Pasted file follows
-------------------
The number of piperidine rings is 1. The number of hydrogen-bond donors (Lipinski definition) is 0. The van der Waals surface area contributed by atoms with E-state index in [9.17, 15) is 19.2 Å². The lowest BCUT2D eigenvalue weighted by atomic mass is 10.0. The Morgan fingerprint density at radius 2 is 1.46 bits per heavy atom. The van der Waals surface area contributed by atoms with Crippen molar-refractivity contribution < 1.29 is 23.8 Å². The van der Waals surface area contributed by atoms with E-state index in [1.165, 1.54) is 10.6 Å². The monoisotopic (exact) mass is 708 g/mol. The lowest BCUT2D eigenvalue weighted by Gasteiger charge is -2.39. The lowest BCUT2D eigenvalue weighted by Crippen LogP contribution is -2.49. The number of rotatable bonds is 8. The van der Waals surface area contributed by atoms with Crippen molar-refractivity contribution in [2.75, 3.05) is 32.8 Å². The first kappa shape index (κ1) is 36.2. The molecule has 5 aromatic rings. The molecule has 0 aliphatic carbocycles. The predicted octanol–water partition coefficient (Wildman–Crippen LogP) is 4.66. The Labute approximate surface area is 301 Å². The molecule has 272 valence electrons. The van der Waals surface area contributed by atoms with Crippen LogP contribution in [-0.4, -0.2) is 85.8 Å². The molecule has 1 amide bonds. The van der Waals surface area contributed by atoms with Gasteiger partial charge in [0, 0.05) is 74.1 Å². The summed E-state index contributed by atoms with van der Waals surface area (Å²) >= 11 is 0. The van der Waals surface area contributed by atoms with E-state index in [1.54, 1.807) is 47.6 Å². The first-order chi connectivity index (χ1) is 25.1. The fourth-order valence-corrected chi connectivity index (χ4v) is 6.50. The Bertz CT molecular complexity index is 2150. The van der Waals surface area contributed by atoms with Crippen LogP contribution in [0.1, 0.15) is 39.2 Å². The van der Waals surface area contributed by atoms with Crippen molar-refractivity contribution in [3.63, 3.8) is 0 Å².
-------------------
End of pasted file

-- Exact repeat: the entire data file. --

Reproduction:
The number of piperidine rings is 1. The number of hydrogen-bond donors (Lipinski definition) is 0. The van der Waals surface area contributed by atoms with E-state index in [9.17, 15) is 19.2 Å². The lowest BCUT2D eigenvalue weighted by atomic mass is 10.0. The Morgan fingerprint density at radius 2 is 1.46 bits per heavy atom. The van der Waals surface area contributed by atoms with Crippen molar-refractivity contribution < 1.29 is 23.8 Å². The van der Waals surface area contributed by atoms with E-state index in [1.165, 1.54) is 10.6 Å². The monoisotopic (exact) mass is 708 g/mol. The lowest BCUT2D eigenvalue weighted by Gasteiger charge is -2.39. The lowest BCUT2D eigenvalue weighted by Crippen LogP contribution is -2.49. The number of rotatable bonds is 8. The van der Waals surface area contributed by atoms with Crippen molar-refractivity contribution in [2.75, 3.05) is 32.8 Å². The first kappa shape index (κ1) is 36.2. The molecule has 5 aromatic rings. The molecule has 0 aliphatic carbocycles. The predicted octanol–water partition coefficient (Wildman–Crippen LogP) is 4.66. The Labute approximate surface area is 301 Å². The molecule has 272 valence electrons. The van der Waals surface area contributed by atoms with Crippen LogP contribution in [-0.4, -0.2) is 85.8 Å². The molecule has 1 amide bonds. The van der Waals surface area contributed by atoms with Gasteiger partial charge in [0, 0.05) is 74.1 Å². The summed E-state index contributed by atoms with van der Waals surface area (Å²) >= 11 is 0. The van der Waals surface area contributed by atoms with E-state index in [1.54, 1.807) is 47.6 Å². The first-order chi connectivity index (χ1) is 25.1. The fourth-order valence-corrected chi connectivity index (χ4v) is 6.50. The Bertz CT molecular complexity index is 2150. The van der Waals surface area contributed by atoms with Crippen LogP contribution in [0.1, 0.15) is 39.2 Å². The van der Waals surface area contributed by atoms with Crippen molar-refractivity contribution in [3.63, 3.8) is 0 Å².